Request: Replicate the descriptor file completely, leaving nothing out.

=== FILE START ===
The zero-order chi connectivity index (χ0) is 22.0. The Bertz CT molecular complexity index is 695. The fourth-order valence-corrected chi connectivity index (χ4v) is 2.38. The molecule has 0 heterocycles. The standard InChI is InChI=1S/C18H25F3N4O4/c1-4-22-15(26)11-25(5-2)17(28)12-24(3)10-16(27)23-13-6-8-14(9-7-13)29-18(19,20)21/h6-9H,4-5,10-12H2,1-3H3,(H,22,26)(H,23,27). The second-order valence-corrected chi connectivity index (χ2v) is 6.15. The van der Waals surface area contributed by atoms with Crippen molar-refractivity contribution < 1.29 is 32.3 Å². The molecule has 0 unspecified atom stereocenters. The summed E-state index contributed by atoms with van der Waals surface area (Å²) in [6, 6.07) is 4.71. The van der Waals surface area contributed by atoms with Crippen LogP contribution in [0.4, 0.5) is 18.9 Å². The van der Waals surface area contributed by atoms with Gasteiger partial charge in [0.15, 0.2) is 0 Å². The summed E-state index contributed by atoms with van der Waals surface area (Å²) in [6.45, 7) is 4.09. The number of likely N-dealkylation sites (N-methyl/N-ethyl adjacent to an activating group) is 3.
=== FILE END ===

The zero-order chi connectivity index (χ0) is 22.0. The Bertz CT molecular complexity index is 695. The fourth-order valence-corrected chi connectivity index (χ4v) is 2.38. The molecule has 0 heterocycles. The standard InChI is InChI=1S/C18H25F3N4O4/c1-4-22-15(26)11-25(5-2)17(28)12-24(3)10-16(27)23-13-6-8-14(9-7-13)29-18(19,20)21/h6-9H,4-5,10-12H2,1-3H3,(H,22,26)(H,23,27). The second-order valence-corrected chi connectivity index (χ2v) is 6.15. The van der Waals surface area contributed by atoms with Crippen molar-refractivity contribution < 1.29 is 32.3 Å². The molecule has 0 unspecified atom stereocenters. The summed E-state index contributed by atoms with van der Waals surface area (Å²) in [6, 6.07) is 4.71. The van der Waals surface area contributed by atoms with Crippen LogP contribution in [0.4, 0.5) is 18.9 Å². The van der Waals surface area contributed by atoms with Gasteiger partial charge in [0.15, 0.2) is 0 Å². The summed E-state index contributed by atoms with van der Waals surface area (Å²) in [6.45, 7) is 4.09. The number of likely N-dealkylation sites (N-methyl/N-ethyl adjacent to an activating group) is 3.